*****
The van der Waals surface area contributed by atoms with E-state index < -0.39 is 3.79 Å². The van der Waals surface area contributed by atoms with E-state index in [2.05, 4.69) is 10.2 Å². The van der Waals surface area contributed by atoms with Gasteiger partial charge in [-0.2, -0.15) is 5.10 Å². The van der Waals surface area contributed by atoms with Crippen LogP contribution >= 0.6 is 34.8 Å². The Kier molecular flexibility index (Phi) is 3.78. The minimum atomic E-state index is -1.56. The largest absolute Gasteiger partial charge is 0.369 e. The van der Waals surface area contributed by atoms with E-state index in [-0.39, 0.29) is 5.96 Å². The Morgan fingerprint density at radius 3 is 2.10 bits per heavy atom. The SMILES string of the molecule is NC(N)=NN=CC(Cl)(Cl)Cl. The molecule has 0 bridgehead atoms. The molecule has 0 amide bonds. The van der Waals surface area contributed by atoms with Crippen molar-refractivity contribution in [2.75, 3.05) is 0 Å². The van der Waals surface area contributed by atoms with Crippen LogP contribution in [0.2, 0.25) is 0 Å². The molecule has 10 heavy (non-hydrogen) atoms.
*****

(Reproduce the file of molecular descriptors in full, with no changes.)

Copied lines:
The van der Waals surface area contributed by atoms with E-state index < -0.39 is 3.79 Å². The van der Waals surface area contributed by atoms with E-state index in [2.05, 4.69) is 10.2 Å². The van der Waals surface area contributed by atoms with Gasteiger partial charge in [-0.2, -0.15) is 5.10 Å². The van der Waals surface area contributed by atoms with Crippen LogP contribution >= 0.6 is 34.8 Å². The Kier molecular flexibility index (Phi) is 3.78. The minimum atomic E-state index is -1.56. The largest absolute Gasteiger partial charge is 0.369 e. The van der Waals surface area contributed by atoms with E-state index in [-0.39, 0.29) is 5.96 Å². The Morgan fingerprint density at radius 3 is 2.10 bits per heavy atom. The SMILES string of the molecule is NC(N)=NN=CC(Cl)(Cl)Cl. The molecule has 0 bridgehead atoms. The molecule has 0 amide bonds. The van der Waals surface area contributed by atoms with Crippen molar-refractivity contribution in [2.75, 3.05) is 0 Å². The van der Waals surface area contributed by atoms with Crippen LogP contribution in [0.2, 0.25) is 0 Å². The molecule has 10 heavy (non-hydrogen) atoms.